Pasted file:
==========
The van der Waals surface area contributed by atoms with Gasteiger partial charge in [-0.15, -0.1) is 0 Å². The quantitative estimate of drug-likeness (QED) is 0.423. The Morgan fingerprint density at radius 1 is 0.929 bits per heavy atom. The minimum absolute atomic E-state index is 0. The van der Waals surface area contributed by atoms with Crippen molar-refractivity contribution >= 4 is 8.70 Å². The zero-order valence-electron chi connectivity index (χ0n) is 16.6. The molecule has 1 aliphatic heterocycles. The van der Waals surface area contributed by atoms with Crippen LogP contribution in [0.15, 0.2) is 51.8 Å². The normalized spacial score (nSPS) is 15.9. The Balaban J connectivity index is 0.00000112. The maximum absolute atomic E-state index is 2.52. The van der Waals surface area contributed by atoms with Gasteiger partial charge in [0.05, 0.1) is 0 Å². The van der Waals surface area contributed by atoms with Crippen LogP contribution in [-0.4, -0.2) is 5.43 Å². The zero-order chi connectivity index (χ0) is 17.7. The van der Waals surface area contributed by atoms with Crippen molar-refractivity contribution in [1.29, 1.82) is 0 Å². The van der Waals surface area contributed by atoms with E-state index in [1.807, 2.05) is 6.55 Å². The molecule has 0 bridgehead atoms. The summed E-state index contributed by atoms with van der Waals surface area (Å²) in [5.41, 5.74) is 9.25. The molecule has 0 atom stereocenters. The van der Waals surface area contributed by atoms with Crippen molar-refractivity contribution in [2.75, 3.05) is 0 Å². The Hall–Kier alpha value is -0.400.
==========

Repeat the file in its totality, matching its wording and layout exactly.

The van der Waals surface area contributed by atoms with Gasteiger partial charge in [-0.15, -0.1) is 0 Å². The quantitative estimate of drug-likeness (QED) is 0.423. The Morgan fingerprint density at radius 1 is 0.929 bits per heavy atom. The minimum absolute atomic E-state index is 0. The van der Waals surface area contributed by atoms with Crippen molar-refractivity contribution >= 4 is 8.70 Å². The zero-order valence-electron chi connectivity index (χ0n) is 16.6. The molecule has 1 aliphatic heterocycles. The van der Waals surface area contributed by atoms with Crippen LogP contribution in [0.15, 0.2) is 51.8 Å². The normalized spacial score (nSPS) is 15.9. The Balaban J connectivity index is 0.00000112. The maximum absolute atomic E-state index is 2.52. The van der Waals surface area contributed by atoms with Gasteiger partial charge in [0.05, 0.1) is 0 Å². The van der Waals surface area contributed by atoms with Crippen LogP contribution in [-0.4, -0.2) is 5.43 Å². The zero-order chi connectivity index (χ0) is 17.7. The van der Waals surface area contributed by atoms with Crippen molar-refractivity contribution in [1.29, 1.82) is 0 Å². The van der Waals surface area contributed by atoms with E-state index in [1.807, 2.05) is 6.55 Å². The molecule has 0 bridgehead atoms. The summed E-state index contributed by atoms with van der Waals surface area (Å²) in [5.41, 5.74) is 9.25. The molecule has 0 atom stereocenters. The van der Waals surface area contributed by atoms with Crippen molar-refractivity contribution in [2.75, 3.05) is 0 Å². The Hall–Kier alpha value is -0.400.